The Eudemian ethics by Aristotle
The Eudemian ethics by Aristotle, translated by Sir Anthony Kenny. Instead of a book review, I’m going to share the quotes from the book that I found most interesting and/or intriguing. I’m going to share them how they appear, by books.
Book I. Happiness the Chief Good
“Everyone who has the power to live accordingly to his own choice should set up for himself some object for a noble life – whether honour, or reputation, or wealth, or culture – with a view to which he will govern all his conduct, since not to have one’s life organized with reference to some end is a mark of great folly.”
“Different people call different people happy”
“Want of culture is precisely the inability to distinguish between arguments that are appropriate, and those that are inappropriate.”
Book III. The Moral Virtues
“If someone, having it in his power to do noble things and abstain from base things, does just the contrary, it is evident that he is not a virtuous man.”
Book IV. Justice
“Justice is the state that makes a just person do just deeds out of choice.”
“What is just for a slave-owner or a father is not the same as justice between citizens, even though it resembles it; because there can be no injustice towards things that are one’s own.”
Book V. Intellectual virtue
“There is no choice without intelligence and thought or without a moral state of character.”
Book VI. Continence and Incontinence. Pleasure
“A man who believed in what he was doing would cease to do if he was persuaded out of his belief; but this man does it all the same though he is convinced he should not.”
“Knowledge alone does not make a person wise; he has to act on it.”
Book VII. Friendship
“Another problem is whether what we love in a friend is the pleasant or the good.”
“To make a friend takes time; initially there are only would-be friends. This condition is most easily mistaken for friendship, for when people are very anxious to be friends, they render each other all kinds of friendly services and this makes them pass for real friends rather than would-be friends.”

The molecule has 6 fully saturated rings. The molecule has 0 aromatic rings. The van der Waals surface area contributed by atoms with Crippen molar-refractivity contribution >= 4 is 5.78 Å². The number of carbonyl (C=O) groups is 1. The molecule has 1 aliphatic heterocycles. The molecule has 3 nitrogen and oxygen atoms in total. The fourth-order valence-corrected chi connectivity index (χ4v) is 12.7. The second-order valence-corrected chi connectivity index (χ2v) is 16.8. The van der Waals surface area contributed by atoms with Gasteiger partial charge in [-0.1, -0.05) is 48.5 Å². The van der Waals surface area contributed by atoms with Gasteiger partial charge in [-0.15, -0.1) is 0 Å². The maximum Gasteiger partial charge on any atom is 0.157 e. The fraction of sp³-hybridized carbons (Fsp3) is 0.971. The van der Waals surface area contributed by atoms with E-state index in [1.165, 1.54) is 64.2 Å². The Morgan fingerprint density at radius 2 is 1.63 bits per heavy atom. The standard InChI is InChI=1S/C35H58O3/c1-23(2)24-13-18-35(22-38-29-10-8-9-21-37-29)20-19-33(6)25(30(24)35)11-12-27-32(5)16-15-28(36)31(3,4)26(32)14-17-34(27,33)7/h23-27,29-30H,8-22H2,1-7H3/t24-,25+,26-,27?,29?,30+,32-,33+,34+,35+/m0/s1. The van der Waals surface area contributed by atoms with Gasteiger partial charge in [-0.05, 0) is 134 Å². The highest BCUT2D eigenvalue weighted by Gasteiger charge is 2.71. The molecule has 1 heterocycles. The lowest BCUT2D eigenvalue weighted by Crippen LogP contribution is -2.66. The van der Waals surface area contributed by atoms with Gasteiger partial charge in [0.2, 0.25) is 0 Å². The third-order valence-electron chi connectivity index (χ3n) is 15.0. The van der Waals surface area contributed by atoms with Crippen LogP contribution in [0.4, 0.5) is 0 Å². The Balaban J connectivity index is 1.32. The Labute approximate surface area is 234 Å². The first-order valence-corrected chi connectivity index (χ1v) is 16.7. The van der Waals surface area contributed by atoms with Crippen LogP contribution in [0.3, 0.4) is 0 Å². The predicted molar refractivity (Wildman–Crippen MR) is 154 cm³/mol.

“The friendship between father and son is not the same as that between husband and wife, for the latter is between ruler and subject, and the former between benefactor and beneficiary.”
“An activity is more desirable than its product.”
“And mothers love their children more than fathers do, because they are more likely to regard the children as more their own work. For people judge work by its costs, and the mother suffers more, in childbirth.”
“The friendship of man and wife is one of utility, a partnership; that of father and son is like that between god and man and between benefactor and beneficiary, and the same as that in general of natural ruler and natural subject.”
Book VIII. Virtue, Knowledge, Nobility, and Happiness.
“A human being is by nature a compound of superior and inferior, and everyone accordingly should conduct their lives with reference to the superior part of themselves.”
The Eudemian ethics by Aristotle
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My rating: 5/5 Stars.
Would I recommend it: yes
Published by: Oxford University Press
Year it was published: 2011
Genre(s): Non-fiction. Philosophy.
About the author: Aristotle was one of the greatest philosophers of antiquity. He was born in 384 BCE in Stagira, northern Greece. His father was a doctor at the court of Macedon. He starts his studies in Athens at Plato’s Academy in 367 BCE. Plato dies in 347 BCE and Aristotle leaves Athens. He will travel to Asia Minor and marry.
In 342 BCE, Aristotle will start tutoring Alexander the Great, son of Philip II of Macedon. A few years later, Philip II becomes master of the Greek world after defeating Thebes and Athens. Two years later his son will succeed him. Aristotle will return to Athens in 335 BCE. There he founds his own school, Lyceum. His wife dies and he will live with his slave-mistress. Aristotle will have a son with her, Nicomachus. After the death of Alexander in 323 BCE he will leave Athens.
He wrote two treatises on ethics, The Eudemian ethics and The Nicomachean Ethics. Aristotle died in 322 BCE at Chalcis in Euboia.
Sir Anthony Kenny is an Emeritus Fellow of St. John’s College, Oxford. He was a Master of Balliol College and Pro-Vice-Chancellor at Oxford. He was President of the British Academy.
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